South Korea's major religious groups on Friday urged the nation to humbly respect the Constitutional Court's decision to unseat disgraced President Park Geun-hye and stand united regardless of their positions on the impeachment.
The court unanimously upheld the parliamentary impeachment of Park, removing her from office after more than three months of leadership crisis.
"The political circle and the people should humbly accept the Constitutional Court ruling regardless of whether they supported the impeachment or not. I think this is the most important element for national unity," Cardinal Andrew Yeom Soo-jung said in a statement.
He asked the people to have the patience and wisdom needed to overcome the national confusion, giving the common good of the state and integration of the public opinion as top priority.
Archbishop Kim Hee-joong of the Catholic Bishops' Conference of Korea also issued a statement, saying "Today's ruling proved that even a president elected by the people cannot be an exception to the duty of defending democracy and the Constitution."
The decision left a task to all South Koreans to restore democracy and make it be deeply rooted on their soil, the archbishop added.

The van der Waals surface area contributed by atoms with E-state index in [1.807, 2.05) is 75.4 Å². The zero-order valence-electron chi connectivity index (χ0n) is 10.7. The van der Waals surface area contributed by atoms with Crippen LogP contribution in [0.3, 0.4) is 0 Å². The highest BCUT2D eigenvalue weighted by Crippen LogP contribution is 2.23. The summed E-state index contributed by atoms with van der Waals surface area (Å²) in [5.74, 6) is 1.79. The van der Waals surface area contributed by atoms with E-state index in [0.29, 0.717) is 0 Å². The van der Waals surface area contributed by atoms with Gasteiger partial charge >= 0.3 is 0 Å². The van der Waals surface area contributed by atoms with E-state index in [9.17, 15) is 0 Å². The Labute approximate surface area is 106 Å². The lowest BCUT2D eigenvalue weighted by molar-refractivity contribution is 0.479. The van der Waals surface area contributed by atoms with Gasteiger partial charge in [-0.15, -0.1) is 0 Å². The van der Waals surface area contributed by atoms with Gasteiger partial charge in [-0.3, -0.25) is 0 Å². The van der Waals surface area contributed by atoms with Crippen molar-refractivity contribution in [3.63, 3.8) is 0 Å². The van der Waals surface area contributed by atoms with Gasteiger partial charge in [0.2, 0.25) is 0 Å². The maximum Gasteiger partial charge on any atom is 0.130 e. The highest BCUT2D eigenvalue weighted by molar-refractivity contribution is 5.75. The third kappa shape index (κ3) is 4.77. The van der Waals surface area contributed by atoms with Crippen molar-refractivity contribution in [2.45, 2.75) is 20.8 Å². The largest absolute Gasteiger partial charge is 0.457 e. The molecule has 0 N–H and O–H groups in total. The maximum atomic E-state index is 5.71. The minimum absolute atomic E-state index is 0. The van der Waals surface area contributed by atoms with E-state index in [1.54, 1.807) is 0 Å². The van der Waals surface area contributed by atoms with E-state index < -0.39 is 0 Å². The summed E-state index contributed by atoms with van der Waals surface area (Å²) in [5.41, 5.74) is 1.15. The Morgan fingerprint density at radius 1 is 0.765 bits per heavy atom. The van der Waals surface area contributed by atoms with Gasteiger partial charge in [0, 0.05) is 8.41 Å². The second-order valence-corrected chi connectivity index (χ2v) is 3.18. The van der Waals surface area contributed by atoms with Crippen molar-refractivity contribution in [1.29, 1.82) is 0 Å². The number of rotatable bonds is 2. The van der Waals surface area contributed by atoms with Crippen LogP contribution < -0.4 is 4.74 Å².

The National Council of Churches in Korea (KCCK) said the court decision proved justice will prevail.
"This provided a chance to help the country's democracy get back to where it was," Kim Young-joo, secretary general of the KCCK, which represents progressive Protestant churches.
He urged the people not to stop their efforts to open "the era of people's sovereignty."
The Christian Council of Korea (CCK), another Protestant group, also urged Koreans to respect the court decision and humbly accept the outcome.
"This proved once again that everyone is equal before the law in law-abiding countries," Rev. Lee Young-hoon, chairman of the CCK, said in a statement. "Everyone should make efforts to end political, ideological, regional and inter-generation conflicts, and achieve grand national unity."
The Buddhist circle also called for national unity and a mature civic awareness in unison.
"Both conservative and progressive camps should respect the Constitutional Court ruling out of a big mind for patriotism, unite with each other and stabilize the state," Ven. Jaseung of the Jogye Order, South Korea's largest Buddhist sect, said in a statement.
Won Buddhism, a modernized form of Buddhism indigenous to South Korea, agreed that the court ruling once again proved the unchanging truth that "untruth cannot beat truth and darkness cannot beat light."
"Although not all of the people can agree with the decision, they should humbly accept it and combine forces to unify the country with the spirit of reconciliation and co-existence," Han Eun-suk, a senior leader, said in a statement.
Since late October, South Korea's national psyche has remained extremely torn regarding the presidential impeachment. Naysayers and supporters of Park have held regular mass rallies side by side in the nation's capital, pressuring the court to rule in favor of their respective opinions.